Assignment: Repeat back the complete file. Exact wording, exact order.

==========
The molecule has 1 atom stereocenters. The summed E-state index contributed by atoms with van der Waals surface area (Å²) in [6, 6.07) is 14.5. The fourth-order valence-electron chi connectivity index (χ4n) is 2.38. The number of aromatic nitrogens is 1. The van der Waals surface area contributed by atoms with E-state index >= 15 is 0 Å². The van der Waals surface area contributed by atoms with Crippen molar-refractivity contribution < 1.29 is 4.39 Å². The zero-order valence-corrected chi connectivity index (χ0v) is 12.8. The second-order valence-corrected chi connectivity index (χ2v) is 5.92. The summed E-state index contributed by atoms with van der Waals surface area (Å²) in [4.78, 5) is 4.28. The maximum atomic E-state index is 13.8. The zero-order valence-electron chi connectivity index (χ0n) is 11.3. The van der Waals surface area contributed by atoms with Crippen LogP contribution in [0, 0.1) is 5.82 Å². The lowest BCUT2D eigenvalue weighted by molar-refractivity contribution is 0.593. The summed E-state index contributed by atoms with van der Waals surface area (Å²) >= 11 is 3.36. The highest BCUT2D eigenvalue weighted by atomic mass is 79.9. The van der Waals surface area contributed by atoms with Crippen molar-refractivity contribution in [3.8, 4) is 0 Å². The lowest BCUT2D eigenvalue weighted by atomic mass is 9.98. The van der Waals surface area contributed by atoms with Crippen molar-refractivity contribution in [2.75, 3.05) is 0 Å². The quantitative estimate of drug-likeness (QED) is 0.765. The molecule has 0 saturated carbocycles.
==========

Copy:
The molecule has 1 atom stereocenters. The summed E-state index contributed by atoms with van der Waals surface area (Å²) in [6, 6.07) is 14.5. The fourth-order valence-electron chi connectivity index (χ4n) is 2.38. The number of aromatic nitrogens is 1. The van der Waals surface area contributed by atoms with E-state index >= 15 is 0 Å². The van der Waals surface area contributed by atoms with Crippen molar-refractivity contribution < 1.29 is 4.39 Å². The zero-order valence-corrected chi connectivity index (χ0v) is 12.8. The second-order valence-corrected chi connectivity index (χ2v) is 5.92. The summed E-state index contributed by atoms with van der Waals surface area (Å²) in [4.78, 5) is 4.28. The maximum atomic E-state index is 13.8. The zero-order valence-electron chi connectivity index (χ0n) is 11.3. The van der Waals surface area contributed by atoms with Crippen LogP contribution in [0, 0.1) is 5.82 Å². The lowest BCUT2D eigenvalue weighted by molar-refractivity contribution is 0.593. The summed E-state index contributed by atoms with van der Waals surface area (Å²) >= 11 is 3.36. The highest BCUT2D eigenvalue weighted by atomic mass is 79.9. The van der Waals surface area contributed by atoms with Crippen molar-refractivity contribution in [3.8, 4) is 0 Å². The lowest BCUT2D eigenvalue weighted by atomic mass is 9.98. The van der Waals surface area contributed by atoms with Crippen molar-refractivity contribution in [2.75, 3.05) is 0 Å². The quantitative estimate of drug-likeness (QED) is 0.765. The molecule has 0 saturated carbocycles.